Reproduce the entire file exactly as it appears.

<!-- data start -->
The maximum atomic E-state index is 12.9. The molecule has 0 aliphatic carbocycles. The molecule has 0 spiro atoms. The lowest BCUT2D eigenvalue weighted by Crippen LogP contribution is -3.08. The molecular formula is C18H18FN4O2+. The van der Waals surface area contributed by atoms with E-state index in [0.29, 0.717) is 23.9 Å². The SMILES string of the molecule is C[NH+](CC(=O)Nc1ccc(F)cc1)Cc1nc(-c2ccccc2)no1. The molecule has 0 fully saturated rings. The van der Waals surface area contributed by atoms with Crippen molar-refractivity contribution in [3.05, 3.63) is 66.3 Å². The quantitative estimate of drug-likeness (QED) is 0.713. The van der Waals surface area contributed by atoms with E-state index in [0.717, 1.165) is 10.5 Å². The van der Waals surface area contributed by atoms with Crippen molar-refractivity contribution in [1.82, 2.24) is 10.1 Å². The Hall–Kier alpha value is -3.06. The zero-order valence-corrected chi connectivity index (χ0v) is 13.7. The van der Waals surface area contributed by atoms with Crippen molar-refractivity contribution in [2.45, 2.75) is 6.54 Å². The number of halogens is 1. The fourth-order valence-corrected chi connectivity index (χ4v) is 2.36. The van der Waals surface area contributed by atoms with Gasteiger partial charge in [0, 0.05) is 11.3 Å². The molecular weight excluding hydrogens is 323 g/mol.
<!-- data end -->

The maximum atomic E-state index is 12.9. The molecule has 0 aliphatic carbocycles. The molecule has 0 spiro atoms. The lowest BCUT2D eigenvalue weighted by Crippen LogP contribution is -3.08. The molecular formula is C18H18FN4O2+. The van der Waals surface area contributed by atoms with E-state index in [0.29, 0.717) is 23.9 Å². The SMILES string of the molecule is C[NH+](CC(=O)Nc1ccc(F)cc1)Cc1nc(-c2ccccc2)no1. The molecule has 0 fully saturated rings. The van der Waals surface area contributed by atoms with Crippen molar-refractivity contribution in [3.05, 3.63) is 66.3 Å². The quantitative estimate of drug-likeness (QED) is 0.713. The van der Waals surface area contributed by atoms with E-state index in [0.717, 1.165) is 10.5 Å². The van der Waals surface area contributed by atoms with Crippen molar-refractivity contribution in [1.82, 2.24) is 10.1 Å². The Hall–Kier alpha value is -3.06. The zero-order valence-corrected chi connectivity index (χ0v) is 13.7. The van der Waals surface area contributed by atoms with Crippen molar-refractivity contribution in [2.45, 2.75) is 6.54 Å². The number of halogens is 1. The fourth-order valence-corrected chi connectivity index (χ4v) is 2.36. The van der Waals surface area contributed by atoms with Gasteiger partial charge in [0, 0.05) is 11.3 Å². The molecular weight excluding hydrogens is 323 g/mol.